Hong Kong media group has no protectable goodwill in the UK; its Community trade mark is ‘now’ invalid

Authors: Joel Smith and Laura Deacon (Herbert Smith Freehills)

Starbucks (HK) Limited and Another v British Sky Broadcasting Group Plc and others [2013] EWCA Civ 1465, Court of Appeal, England and Wales, 15 November 2013

Journal of Intellectual Property Law & Practice (2014) doi: 10.1093/jiplp/jpt257, first published online: January 26, 2014

The Court of Appeal unanimously upheld the High Court's decision that, based on the evidence, the claimant (a Hong Kong-based media group) did not have a valid Community trade mark (CTM) or any goodwill in the UK that would give it the right to prevent BSkyB from using the name ‘NOW TV’ in relation to BSkyB's Internet protocol TV service. The appeal considered the requirement of distinctiveness for a CTM to be valid and whether a reputation established outside the UK could give rise to goodwill in the UK to support a claim for passing off.


Starbucks, a Hong Kong-based media group unrelated to the coffee shop chain, provided an Internet protocol TV (‘IPTV’) service in Hong Kong under the name ‘NOW TV’ with some of the programmes accessible in the UK via the Internet. Starbucks owned a Community trade mark (CTM) in respect of television and telecommunication services for the word ‘now’ (in lower case). The CTM was considered to be figurative because the ‘o’ in the word ‘now’ was depicted with six lines radiating from it so that it appeared like a star or sun. In 2012, BSkyB announced, and later that year launched, a new, stand-alone, IPTV service in the UK under the name ‘NOW TV’. Starbucks commenced proceedings in the UK for infringement of its CTM and for passing off. In the High Court, Arnold J held that Starbucks' CTM was invalid and that the passing-off claim failed. Starbucks appealed.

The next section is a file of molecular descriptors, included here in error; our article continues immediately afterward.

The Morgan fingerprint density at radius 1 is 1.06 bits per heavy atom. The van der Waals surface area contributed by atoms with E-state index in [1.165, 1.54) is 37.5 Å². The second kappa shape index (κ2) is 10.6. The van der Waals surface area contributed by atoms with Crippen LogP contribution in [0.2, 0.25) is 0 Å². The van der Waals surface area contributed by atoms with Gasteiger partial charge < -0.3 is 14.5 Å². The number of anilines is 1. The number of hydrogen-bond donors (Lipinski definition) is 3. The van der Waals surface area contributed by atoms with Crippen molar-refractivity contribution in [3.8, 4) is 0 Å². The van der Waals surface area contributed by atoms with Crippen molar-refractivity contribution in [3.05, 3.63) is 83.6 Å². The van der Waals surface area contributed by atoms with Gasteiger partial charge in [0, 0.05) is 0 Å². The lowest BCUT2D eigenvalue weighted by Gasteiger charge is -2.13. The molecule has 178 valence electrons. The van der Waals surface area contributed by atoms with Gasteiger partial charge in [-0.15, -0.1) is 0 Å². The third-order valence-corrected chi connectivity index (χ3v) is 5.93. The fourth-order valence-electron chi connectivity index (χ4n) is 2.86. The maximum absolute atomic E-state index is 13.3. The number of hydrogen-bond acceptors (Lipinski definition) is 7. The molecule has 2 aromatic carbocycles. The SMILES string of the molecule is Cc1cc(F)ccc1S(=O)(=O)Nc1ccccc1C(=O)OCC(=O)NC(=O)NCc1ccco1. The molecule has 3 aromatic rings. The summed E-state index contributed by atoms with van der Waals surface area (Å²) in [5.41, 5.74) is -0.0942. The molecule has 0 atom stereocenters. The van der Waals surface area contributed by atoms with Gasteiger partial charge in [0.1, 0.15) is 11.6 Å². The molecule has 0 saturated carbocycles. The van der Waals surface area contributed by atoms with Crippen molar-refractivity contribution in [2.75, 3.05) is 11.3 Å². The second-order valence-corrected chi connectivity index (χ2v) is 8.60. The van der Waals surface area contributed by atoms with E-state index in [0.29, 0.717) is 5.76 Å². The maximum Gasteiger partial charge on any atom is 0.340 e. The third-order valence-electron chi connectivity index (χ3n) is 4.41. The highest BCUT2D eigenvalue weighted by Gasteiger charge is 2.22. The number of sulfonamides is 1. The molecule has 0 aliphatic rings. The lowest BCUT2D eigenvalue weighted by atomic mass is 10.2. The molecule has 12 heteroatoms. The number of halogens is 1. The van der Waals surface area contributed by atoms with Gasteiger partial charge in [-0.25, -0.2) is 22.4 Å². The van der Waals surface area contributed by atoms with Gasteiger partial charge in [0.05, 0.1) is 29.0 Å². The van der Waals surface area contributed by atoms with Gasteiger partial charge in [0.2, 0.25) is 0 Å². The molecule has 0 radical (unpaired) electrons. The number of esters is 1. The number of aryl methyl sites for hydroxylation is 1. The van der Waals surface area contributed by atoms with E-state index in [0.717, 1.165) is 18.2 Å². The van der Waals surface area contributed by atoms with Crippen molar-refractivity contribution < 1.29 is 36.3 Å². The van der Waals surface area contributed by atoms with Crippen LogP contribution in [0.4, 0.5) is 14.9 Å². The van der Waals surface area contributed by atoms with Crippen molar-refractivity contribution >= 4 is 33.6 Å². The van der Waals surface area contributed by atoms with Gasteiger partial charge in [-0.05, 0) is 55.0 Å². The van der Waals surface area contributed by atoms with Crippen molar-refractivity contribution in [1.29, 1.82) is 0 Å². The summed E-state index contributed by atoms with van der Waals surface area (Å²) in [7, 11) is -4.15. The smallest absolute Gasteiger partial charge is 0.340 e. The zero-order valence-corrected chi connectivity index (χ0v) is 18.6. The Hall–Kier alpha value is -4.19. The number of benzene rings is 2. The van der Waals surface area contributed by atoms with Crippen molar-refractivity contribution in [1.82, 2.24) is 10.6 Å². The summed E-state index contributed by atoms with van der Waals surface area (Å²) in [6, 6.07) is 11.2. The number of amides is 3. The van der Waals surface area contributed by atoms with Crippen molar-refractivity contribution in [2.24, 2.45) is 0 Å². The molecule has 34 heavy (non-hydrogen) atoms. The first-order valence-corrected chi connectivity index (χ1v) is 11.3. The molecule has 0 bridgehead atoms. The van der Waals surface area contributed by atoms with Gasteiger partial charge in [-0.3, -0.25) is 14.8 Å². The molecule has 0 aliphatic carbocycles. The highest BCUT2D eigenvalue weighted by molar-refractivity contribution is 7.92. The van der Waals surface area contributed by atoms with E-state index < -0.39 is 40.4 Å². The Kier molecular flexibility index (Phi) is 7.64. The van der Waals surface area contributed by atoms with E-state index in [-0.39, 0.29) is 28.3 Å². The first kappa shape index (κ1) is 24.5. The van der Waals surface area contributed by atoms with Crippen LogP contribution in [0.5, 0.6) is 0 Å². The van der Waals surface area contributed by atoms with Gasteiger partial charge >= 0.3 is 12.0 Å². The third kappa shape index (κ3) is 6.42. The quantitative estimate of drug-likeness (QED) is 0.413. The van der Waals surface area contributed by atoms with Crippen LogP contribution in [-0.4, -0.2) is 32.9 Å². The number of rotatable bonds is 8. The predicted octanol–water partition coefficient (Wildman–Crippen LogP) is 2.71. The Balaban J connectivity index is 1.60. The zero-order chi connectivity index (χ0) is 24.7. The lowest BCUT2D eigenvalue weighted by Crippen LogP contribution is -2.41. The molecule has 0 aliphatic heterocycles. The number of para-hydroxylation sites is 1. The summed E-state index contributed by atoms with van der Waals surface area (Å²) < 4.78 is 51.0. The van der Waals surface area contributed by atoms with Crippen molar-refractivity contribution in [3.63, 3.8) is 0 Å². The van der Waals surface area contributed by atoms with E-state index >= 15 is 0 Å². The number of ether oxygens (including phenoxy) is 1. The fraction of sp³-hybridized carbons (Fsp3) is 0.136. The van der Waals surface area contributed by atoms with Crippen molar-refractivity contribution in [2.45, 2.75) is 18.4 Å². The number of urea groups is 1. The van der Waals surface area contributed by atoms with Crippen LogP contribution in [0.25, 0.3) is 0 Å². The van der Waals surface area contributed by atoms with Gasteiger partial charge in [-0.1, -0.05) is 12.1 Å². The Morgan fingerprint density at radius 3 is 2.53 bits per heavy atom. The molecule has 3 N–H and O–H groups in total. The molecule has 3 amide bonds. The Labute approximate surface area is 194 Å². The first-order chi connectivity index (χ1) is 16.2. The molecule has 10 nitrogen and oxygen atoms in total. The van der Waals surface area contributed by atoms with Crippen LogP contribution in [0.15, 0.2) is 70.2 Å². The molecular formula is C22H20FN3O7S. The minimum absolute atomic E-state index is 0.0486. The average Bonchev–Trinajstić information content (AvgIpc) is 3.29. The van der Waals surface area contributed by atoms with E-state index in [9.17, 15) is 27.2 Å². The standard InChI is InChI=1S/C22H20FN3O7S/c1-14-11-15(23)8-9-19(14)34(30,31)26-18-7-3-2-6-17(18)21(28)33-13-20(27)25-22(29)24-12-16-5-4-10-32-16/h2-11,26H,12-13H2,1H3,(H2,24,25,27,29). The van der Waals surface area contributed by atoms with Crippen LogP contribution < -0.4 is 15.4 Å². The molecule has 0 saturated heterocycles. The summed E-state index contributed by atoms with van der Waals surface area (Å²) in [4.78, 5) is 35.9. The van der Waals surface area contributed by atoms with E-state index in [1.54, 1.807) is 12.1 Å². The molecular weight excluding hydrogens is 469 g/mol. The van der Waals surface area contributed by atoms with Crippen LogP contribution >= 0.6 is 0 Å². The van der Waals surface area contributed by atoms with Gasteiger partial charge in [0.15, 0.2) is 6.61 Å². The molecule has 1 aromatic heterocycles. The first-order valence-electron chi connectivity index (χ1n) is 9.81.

Legal context

In the High Court, the CTM was held invalid under Article 7(1)(c) of Regulation 207/2009 (the CTM Regulation) on the basis that the word ‘now’ would be considered by the average consumer to be descriptive of the services provided under the mark or was descriptive of a characteristic of those services.

In relation to the passing off claim, the High Court accepted that UK customers could access the claimant's Hong Kong website. However, the website was targeted at consumers in Hong Kong. This was not enough to establish goodwill in the UK. While the court recognized that the claimant had made preparations for the launch in the UK of its own IPTV service with the name ‘Now TV’, this did not give rise to a protectable goodwill. Starbucks appealed. In the High Court, BSkyB relied on Article 7(1)(b) and (c) of the CTM Regulation in support of their claim that the CTM was invalid. For the purposes of the appeal, it was agreed that invalidity under 7(1)(c) also resulted in invalidity under 7(1)(b).